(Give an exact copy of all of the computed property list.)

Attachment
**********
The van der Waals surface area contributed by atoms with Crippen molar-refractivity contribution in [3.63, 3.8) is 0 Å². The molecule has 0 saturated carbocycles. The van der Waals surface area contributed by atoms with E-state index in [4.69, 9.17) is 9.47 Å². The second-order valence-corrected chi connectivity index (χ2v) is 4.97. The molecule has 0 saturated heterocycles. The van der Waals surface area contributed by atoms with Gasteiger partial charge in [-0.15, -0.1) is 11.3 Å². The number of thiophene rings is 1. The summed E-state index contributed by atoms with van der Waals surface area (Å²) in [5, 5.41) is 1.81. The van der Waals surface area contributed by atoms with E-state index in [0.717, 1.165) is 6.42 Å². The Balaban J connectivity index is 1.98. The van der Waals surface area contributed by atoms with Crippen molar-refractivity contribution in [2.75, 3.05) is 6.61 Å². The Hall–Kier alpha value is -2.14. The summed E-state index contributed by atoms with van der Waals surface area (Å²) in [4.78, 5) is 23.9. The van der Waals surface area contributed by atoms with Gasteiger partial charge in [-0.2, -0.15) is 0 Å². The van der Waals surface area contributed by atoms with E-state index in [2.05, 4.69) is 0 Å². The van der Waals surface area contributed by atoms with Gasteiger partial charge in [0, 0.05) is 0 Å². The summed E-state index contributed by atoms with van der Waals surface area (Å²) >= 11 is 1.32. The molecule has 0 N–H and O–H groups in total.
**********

The van der Waals surface area contributed by atoms with Crippen molar-refractivity contribution in [3.63, 3.8) is 0 Å². The molecule has 0 saturated carbocycles. The van der Waals surface area contributed by atoms with E-state index in [4.69, 9.17) is 9.47 Å². The second-order valence-corrected chi connectivity index (χ2v) is 4.97. The molecule has 0 saturated heterocycles. The van der Waals surface area contributed by atoms with Gasteiger partial charge in [-0.15, -0.1) is 11.3 Å². The number of thiophene rings is 1. The summed E-state index contributed by atoms with van der Waals surface area (Å²) in [5, 5.41) is 1.81. The van der Waals surface area contributed by atoms with E-state index in [0.717, 1.165) is 6.42 Å². The Balaban J connectivity index is 1.98. The van der Waals surface area contributed by atoms with Crippen molar-refractivity contribution in [2.75, 3.05) is 6.61 Å². The Hall–Kier alpha value is -2.14. The summed E-state index contributed by atoms with van der Waals surface area (Å²) in [4.78, 5) is 23.9. The van der Waals surface area contributed by atoms with Gasteiger partial charge in [-0.2, -0.15) is 0 Å². The van der Waals surface area contributed by atoms with E-state index in [2.05, 4.69) is 0 Å². The van der Waals surface area contributed by atoms with Gasteiger partial charge in [0, 0.05) is 0 Å². The summed E-state index contributed by atoms with van der Waals surface area (Å²) >= 11 is 1.32. The molecule has 0 N–H and O–H groups in total.